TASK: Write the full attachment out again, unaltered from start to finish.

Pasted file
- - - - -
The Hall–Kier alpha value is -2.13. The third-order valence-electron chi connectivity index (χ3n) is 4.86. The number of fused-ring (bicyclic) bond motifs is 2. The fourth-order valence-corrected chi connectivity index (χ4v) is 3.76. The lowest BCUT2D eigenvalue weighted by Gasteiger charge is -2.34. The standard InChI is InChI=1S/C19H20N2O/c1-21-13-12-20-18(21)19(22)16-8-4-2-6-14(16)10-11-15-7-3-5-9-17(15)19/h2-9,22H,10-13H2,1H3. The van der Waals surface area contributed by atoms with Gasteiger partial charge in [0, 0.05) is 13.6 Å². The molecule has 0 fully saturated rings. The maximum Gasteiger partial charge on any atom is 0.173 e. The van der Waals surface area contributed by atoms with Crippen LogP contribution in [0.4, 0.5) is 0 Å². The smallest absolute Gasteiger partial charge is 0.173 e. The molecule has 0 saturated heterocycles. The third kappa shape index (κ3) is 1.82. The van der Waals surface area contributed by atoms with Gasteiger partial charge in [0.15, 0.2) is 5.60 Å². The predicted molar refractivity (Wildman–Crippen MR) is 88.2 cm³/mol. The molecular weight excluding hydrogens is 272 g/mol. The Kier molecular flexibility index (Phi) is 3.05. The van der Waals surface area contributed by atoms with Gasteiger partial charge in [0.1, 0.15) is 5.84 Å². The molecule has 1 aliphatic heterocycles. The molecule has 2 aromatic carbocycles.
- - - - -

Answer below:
The Hall–Kier alpha value is -2.13. The third-order valence-electron chi connectivity index (χ3n) is 4.86. The number of fused-ring (bicyclic) bond motifs is 2. The fourth-order valence-corrected chi connectivity index (χ4v) is 3.76. The lowest BCUT2D eigenvalue weighted by Gasteiger charge is -2.34. The standard InChI is InChI=1S/C19H20N2O/c1-21-13-12-20-18(21)19(22)16-8-4-2-6-14(16)10-11-15-7-3-5-9-17(15)19/h2-9,22H,10-13H2,1H3. The van der Waals surface area contributed by atoms with Gasteiger partial charge in [0, 0.05) is 13.6 Å². The molecule has 0 fully saturated rings. The maximum Gasteiger partial charge on any atom is 0.173 e. The van der Waals surface area contributed by atoms with Crippen LogP contribution in [0.4, 0.5) is 0 Å². The smallest absolute Gasteiger partial charge is 0.173 e. The molecule has 0 saturated heterocycles. The third kappa shape index (κ3) is 1.82. The van der Waals surface area contributed by atoms with Gasteiger partial charge in [0.15, 0.2) is 5.60 Å². The predicted molar refractivity (Wildman–Crippen MR) is 88.2 cm³/mol. The molecular weight excluding hydrogens is 272 g/mol. The Kier molecular flexibility index (Phi) is 3.05. The van der Waals surface area contributed by atoms with Gasteiger partial charge in [0.1, 0.15) is 5.84 Å². The molecule has 1 aliphatic heterocycles. The molecule has 2 aromatic carbocycles.